“I like to think of heroes as the stars of our darkest nights,” he says. “There are moments when you feel so lonely and you have a lot of trouble, but when you think of people you adore like Federico Fellini, Carlo Moldino, Che Guevara, Jesus Christ as well; they had the same troubles, but look at them! They really did what they wanted to do.”
Novembre studied architecture because it offered him the broadest possible education: architecture schools in Italy teach students about philosophy, sociology, literature and art. “In Italy, you choose architecture just to open your mind, not to have a profession. It has never been oriented to how to build buildings. When I came out of there I couldn’t put one brick on top of another.”
Italian architects are uniquely disadvantaged since besides the peer pressure of working amid the world’s richest architectural heritage, it is difficult to build anything remotely adventurous in the country.
“Regulations here are so strict; they’re bullshit,” says Novembre. “The hotel [Vittoria in Florence, which opened late last year] I designed – I couldn’t touch the street frontage. I wanted to put something on the street to serve as a sign for the hotel. I fought and fought until the city architectural commission and I were almost kicking each other. But of course they cancelled it. In Italy, to build, is impossible. Im! Poss! I! Ble!”
As if to stick two fingers up to Italian conservatism, Novembre filled the hotel’s interior with sweeping brocade-patterned mosaics and spiralling leather, Corian and lamé surfaces. Many designers are using organic forms and floral patterns these days, but in Novembre’s hands, the specimens have been pumped with fertiliser and have taken over the greenhouse.
Novembre’s work is often unashamedly physiological – his L’Origine du Monde nightclub in Milan featured huge murals depicting naked women, a pair of legs straddles the entrance to his Anna Molinari store in London and the ceiling of his Shu Café in Milan is held up by a pair of oversized arms. “My main inspiration is the body of women. All my architecture is very organic not because I decided to be organic but because to me, probably I still refer to my mother’s belly. Our first house is always our mother’s belly. In a way I’m still there; I look for things that are soft and comfortable and curvy and sensual.”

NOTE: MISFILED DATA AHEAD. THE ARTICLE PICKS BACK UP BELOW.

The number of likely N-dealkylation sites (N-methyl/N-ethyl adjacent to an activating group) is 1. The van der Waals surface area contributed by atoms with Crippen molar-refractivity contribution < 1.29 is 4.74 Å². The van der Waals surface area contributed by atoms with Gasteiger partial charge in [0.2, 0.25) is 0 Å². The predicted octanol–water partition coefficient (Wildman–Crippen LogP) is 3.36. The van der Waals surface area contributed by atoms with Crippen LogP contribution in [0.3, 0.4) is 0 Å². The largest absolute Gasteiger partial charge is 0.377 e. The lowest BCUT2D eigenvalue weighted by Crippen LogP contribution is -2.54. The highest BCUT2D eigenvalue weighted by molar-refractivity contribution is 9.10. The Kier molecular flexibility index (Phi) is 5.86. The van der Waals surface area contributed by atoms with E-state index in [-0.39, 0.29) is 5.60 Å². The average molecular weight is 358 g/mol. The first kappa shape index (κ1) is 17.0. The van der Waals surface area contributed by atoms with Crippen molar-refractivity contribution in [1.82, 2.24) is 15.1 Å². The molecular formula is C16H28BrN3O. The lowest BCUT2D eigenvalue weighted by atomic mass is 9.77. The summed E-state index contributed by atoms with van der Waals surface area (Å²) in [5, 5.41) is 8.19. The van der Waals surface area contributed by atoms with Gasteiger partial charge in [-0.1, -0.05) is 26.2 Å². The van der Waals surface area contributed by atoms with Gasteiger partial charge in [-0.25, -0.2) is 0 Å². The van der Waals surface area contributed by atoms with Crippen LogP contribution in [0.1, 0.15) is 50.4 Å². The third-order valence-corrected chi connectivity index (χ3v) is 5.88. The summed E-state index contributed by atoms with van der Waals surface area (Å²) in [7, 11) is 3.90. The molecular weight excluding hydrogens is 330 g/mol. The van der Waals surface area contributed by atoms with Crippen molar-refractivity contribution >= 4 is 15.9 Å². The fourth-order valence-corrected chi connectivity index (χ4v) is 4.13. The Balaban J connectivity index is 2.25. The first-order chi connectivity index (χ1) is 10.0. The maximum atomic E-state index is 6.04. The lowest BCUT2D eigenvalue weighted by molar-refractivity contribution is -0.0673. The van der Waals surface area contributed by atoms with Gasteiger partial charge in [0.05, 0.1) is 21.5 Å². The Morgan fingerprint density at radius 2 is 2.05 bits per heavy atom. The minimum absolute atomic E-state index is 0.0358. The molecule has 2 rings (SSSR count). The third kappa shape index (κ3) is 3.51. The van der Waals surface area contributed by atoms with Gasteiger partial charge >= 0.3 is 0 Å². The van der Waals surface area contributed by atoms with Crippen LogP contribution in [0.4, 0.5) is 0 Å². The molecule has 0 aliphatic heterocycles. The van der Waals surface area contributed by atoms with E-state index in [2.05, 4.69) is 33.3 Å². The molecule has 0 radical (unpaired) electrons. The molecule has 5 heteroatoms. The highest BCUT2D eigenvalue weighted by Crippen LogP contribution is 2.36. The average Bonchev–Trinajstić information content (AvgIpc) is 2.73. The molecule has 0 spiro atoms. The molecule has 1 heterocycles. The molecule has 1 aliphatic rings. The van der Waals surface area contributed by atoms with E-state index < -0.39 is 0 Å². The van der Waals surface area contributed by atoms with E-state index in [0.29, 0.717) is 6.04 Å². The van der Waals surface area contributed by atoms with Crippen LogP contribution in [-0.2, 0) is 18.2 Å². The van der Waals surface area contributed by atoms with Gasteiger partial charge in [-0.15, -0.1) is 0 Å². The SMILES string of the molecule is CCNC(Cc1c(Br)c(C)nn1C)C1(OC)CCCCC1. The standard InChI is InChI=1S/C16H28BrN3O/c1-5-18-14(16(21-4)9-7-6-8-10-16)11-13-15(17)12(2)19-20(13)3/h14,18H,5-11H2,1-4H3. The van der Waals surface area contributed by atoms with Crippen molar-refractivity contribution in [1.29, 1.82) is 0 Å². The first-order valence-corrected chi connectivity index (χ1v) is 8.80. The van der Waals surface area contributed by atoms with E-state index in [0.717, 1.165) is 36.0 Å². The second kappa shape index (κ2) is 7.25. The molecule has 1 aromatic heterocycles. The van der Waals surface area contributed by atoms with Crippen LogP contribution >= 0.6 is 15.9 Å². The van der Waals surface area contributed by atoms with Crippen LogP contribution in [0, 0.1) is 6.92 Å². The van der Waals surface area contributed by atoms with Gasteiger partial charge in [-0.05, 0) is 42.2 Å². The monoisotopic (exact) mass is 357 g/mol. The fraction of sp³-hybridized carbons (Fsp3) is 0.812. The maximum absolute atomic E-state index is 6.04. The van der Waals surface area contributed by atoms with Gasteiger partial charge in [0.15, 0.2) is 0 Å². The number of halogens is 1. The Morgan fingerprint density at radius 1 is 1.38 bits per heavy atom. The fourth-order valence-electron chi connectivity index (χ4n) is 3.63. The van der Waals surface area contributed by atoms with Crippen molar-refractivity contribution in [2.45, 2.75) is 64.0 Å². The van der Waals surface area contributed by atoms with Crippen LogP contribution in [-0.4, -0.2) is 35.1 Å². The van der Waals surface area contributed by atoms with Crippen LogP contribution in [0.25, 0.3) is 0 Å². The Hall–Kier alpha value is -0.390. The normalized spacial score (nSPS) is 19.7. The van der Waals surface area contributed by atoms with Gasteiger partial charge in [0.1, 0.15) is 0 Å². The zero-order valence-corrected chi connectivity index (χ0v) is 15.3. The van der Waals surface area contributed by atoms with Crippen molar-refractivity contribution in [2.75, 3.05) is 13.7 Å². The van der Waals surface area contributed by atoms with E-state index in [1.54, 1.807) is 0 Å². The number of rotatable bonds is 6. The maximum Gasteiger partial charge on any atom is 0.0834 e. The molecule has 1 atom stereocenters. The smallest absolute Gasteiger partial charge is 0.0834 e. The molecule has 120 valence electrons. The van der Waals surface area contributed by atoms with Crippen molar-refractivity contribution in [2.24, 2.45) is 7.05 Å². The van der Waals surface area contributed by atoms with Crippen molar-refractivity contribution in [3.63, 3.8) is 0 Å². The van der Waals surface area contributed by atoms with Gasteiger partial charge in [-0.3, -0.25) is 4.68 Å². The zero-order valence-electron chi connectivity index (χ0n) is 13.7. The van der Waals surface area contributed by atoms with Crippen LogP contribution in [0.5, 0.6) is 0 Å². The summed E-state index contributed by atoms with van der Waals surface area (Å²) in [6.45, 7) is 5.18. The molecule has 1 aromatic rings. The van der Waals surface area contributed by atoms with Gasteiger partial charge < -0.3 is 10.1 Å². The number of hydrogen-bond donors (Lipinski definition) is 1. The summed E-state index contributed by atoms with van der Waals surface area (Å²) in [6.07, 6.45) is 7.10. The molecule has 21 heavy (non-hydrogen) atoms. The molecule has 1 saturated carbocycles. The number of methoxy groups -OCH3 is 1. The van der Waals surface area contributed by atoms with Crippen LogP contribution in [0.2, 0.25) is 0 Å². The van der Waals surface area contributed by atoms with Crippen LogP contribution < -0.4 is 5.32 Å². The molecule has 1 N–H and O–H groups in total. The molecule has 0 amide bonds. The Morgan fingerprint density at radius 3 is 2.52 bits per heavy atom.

Yet, unusually for an architect, he never draws: these voluptuous configurations are instead conveyed verbally. “I cannot draw at all; I am not gifted at all with my hands. I really am not able to transfer my vision in drawings. But I can talk about them and I can write; I am really gifted.”
For his early projects, he would submit proposals to clients as poetry and convey instructions to builders through gesticulation. “I used to call it action designing. I would be on site with the workers and I’d say, I want something like this over there, okay, and from there to there you go like this, drawing with my hands but without actually putting it on paper. Like an orchestra director.”
Novembre has now built up a team of architects and designers, so the production process has become a little more conventional. “My staff have become my hands,” he says. “But still when I work with craftsmen, I go to where they are working and try to make them enter in the mood of what I’m trying to achieve.”
Now, after around 15 years in practice, Novembre has his first new-build commission: a new headquarters for fashion house Meltin’ Pot in Apulia, southern Italy. Novembre will build a conference centre and hotel alongside an 18th-century villa owned by the company.
Many architects might see a project like this as their big break, but Novembre is surprisingly laid back about his career trajectory. “I don’t have ambitions,” he says languidly. “I don’t want to do too much. I just try to live the best way I can; try to make the best of each day. People always ask ‘what’s your dream project?’ and I say, ‘to get to the end of the day and to be proud!’ I don’t have these kinds of goals. I call it the Renzo Piano syndrome: when you start doing too many things. I’m very self-critical so I accept really few jobs. When I do a piece of design, it’s really a piece of my heart. It’s not just another chair. Otherwise I don’t do anything.”